small question about tape-based dumps

Jerry McAllister jerrymc at
Fri Oct 16 21:38:25 UTC 2009

On Fri, Oct 16, 2009 at 11:13:21PM +0200, Stevan Tiefert wrote:

> Hello list,
> one example: If I have three partitions and I want to backup every day
> these partitions, will I need 21 tapes?
> I ask because it seems it is not possible to place more than one dump on
> one tape, isn't it?

You can easily put more than one dump on a tape if there is
room enough for them.   Check out the  mt(1)  command.

Something like   mt fsf 1    will skip over the first dump file
so you can write the second.    mt fsf 2   will skip over two files, etc.
That is dump files, not files within the dump.   Each dump of a
filesystem is one file.  

If you need to restore, it is just the same.   The first dump is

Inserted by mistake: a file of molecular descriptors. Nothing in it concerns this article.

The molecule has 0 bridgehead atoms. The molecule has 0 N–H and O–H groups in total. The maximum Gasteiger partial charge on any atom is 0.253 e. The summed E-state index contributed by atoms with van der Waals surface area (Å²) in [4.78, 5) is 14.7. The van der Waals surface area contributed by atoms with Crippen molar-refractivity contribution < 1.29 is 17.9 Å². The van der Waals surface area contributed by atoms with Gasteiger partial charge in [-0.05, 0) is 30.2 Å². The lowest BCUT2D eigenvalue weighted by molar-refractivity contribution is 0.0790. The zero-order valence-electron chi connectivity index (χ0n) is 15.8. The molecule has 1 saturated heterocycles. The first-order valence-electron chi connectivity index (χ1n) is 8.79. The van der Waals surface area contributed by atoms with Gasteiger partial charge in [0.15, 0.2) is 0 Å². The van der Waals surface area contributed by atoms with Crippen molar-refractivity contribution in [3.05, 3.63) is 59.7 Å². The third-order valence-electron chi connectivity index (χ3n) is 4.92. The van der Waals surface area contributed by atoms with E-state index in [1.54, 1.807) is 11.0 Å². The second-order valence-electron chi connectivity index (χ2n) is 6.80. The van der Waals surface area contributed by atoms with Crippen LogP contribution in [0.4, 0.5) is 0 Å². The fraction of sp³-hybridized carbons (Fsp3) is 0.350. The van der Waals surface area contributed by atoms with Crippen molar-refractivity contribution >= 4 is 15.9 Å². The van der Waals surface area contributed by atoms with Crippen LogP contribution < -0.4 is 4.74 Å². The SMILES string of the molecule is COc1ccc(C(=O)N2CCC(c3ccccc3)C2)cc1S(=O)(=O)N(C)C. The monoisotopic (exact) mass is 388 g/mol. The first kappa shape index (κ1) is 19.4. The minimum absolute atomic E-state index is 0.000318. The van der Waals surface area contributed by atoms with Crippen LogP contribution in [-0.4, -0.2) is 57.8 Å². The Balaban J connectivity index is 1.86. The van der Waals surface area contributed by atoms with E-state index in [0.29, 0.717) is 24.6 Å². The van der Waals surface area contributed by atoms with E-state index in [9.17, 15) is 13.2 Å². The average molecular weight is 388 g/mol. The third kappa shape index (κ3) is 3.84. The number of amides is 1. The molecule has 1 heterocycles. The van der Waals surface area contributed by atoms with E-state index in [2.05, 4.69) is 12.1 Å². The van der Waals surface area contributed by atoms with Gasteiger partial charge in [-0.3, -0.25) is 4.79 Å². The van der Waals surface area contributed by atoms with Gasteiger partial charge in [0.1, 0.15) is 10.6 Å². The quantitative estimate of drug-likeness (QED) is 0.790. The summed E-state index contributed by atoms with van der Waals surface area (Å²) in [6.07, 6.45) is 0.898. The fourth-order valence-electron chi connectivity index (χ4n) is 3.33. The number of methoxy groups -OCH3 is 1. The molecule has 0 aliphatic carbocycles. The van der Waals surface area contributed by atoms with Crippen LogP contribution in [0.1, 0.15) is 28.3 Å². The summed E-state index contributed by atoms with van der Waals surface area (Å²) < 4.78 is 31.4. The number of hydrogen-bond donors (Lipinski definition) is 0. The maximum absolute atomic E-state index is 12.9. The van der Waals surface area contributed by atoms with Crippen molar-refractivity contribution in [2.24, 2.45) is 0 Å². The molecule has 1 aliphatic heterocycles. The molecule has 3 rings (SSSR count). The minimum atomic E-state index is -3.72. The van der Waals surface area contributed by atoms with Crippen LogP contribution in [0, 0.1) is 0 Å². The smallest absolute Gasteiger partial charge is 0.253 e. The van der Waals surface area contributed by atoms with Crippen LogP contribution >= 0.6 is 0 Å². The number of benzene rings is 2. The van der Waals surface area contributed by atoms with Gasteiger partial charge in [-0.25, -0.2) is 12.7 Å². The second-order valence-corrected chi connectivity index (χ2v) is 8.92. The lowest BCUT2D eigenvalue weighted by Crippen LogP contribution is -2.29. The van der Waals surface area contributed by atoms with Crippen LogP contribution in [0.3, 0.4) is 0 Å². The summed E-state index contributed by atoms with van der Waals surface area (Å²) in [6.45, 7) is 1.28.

the first file.  The second dump is reached by skipping 1 file
with the mt command, etc.

I actually rewind and skip between each dump of multiples made
to the same tape.   I also use the no-rewind device for the tape.

So first dump is:    dump 0af /dev/nsa0 /

For second dump:     mt -f /dev/nsa0 rewind
                     mt -f /dev/nsa0 fsf 1
                     dump 0af /dev/nsa0 /usr

third                mt -f /dev/nsa0 rewind
                     mt -f /dev/nsa0 fsf 2
                     dump 0af /dev/nsa0 /var


when all done        mt -f /dev/nsa0 rewind
                     mt -f /dev/nsa0 offline

I have this all in a script that also writes an index file
as the first file on the tape.     

Of course if you are doing a change dump the dump command is
going to look more like:

                     dump 1af /dev/nsa0

> With regards
> Stevan Tiefert
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